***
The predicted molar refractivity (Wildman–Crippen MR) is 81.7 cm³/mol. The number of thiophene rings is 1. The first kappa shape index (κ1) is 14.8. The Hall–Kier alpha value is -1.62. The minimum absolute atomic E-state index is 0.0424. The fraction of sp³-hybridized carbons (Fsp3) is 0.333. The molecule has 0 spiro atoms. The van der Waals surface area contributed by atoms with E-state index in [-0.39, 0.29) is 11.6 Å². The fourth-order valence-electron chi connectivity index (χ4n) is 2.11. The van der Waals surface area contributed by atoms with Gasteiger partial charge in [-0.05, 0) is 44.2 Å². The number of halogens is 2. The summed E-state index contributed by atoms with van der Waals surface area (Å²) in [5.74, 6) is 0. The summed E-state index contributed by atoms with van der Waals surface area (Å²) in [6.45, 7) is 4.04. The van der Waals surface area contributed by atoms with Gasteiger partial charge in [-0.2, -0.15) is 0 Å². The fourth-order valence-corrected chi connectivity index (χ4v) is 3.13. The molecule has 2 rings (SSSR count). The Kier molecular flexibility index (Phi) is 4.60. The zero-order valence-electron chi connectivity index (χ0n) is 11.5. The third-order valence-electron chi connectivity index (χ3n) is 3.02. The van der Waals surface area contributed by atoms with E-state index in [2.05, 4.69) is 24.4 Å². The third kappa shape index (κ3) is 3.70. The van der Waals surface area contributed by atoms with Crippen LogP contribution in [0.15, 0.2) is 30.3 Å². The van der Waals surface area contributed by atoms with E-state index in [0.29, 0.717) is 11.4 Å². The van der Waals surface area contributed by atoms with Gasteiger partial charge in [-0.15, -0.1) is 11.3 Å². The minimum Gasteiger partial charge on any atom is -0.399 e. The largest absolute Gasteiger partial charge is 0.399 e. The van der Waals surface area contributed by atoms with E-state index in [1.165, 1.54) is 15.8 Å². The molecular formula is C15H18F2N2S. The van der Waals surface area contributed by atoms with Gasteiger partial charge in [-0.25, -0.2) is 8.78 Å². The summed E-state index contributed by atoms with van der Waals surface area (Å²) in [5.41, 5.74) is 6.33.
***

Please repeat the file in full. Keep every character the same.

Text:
The predicted molar refractivity (Wildman–Crippen MR) is 81.7 cm³/mol. The number of thiophene rings is 1. The first kappa shape index (κ1) is 14.8. The Hall–Kier alpha value is -1.62. The minimum absolute atomic E-state index is 0.0424. The fraction of sp³-hybridized carbons (Fsp3) is 0.333. The molecule has 0 spiro atoms. The van der Waals surface area contributed by atoms with E-state index in [-0.39, 0.29) is 11.6 Å². The fourth-order valence-electron chi connectivity index (χ4n) is 2.11. The van der Waals surface area contributed by atoms with Gasteiger partial charge in [-0.05, 0) is 44.2 Å². The number of halogens is 2. The summed E-state index contributed by atoms with van der Waals surface area (Å²) in [5.74, 6) is 0. The summed E-state index contributed by atoms with van der Waals surface area (Å²) in [6.45, 7) is 4.04. The van der Waals surface area contributed by atoms with Gasteiger partial charge in [-0.2, -0.15) is 0 Å². The fourth-order valence-corrected chi connectivity index (χ4v) is 3.13. The molecule has 2 rings (SSSR count). The Kier molecular flexibility index (Phi) is 4.60. The zero-order valence-electron chi connectivity index (χ0n) is 11.5. The third-order valence-electron chi connectivity index (χ3n) is 3.02. The van der Waals surface area contributed by atoms with E-state index in [2.05, 4.69) is 24.4 Å². The third kappa shape index (κ3) is 3.70. The van der Waals surface area contributed by atoms with Crippen LogP contribution in [0.15, 0.2) is 30.3 Å². The van der Waals surface area contributed by atoms with E-state index in [0.29, 0.717) is 11.4 Å². The van der Waals surface area contributed by atoms with Gasteiger partial charge in [-0.15, -0.1) is 11.3 Å². The minimum Gasteiger partial charge on any atom is -0.399 e. The largest absolute Gasteiger partial charge is 0.399 e. The van der Waals surface area contributed by atoms with E-state index in [1.165, 1.54) is 15.8 Å². The molecular formula is C15H18F2N2S. The van der Waals surface area contributed by atoms with Gasteiger partial charge in [-0.25, -0.2) is 8.78 Å². The summed E-state index contributed by atoms with van der Waals surface area (Å²) in [5.41, 5.74) is 6.33.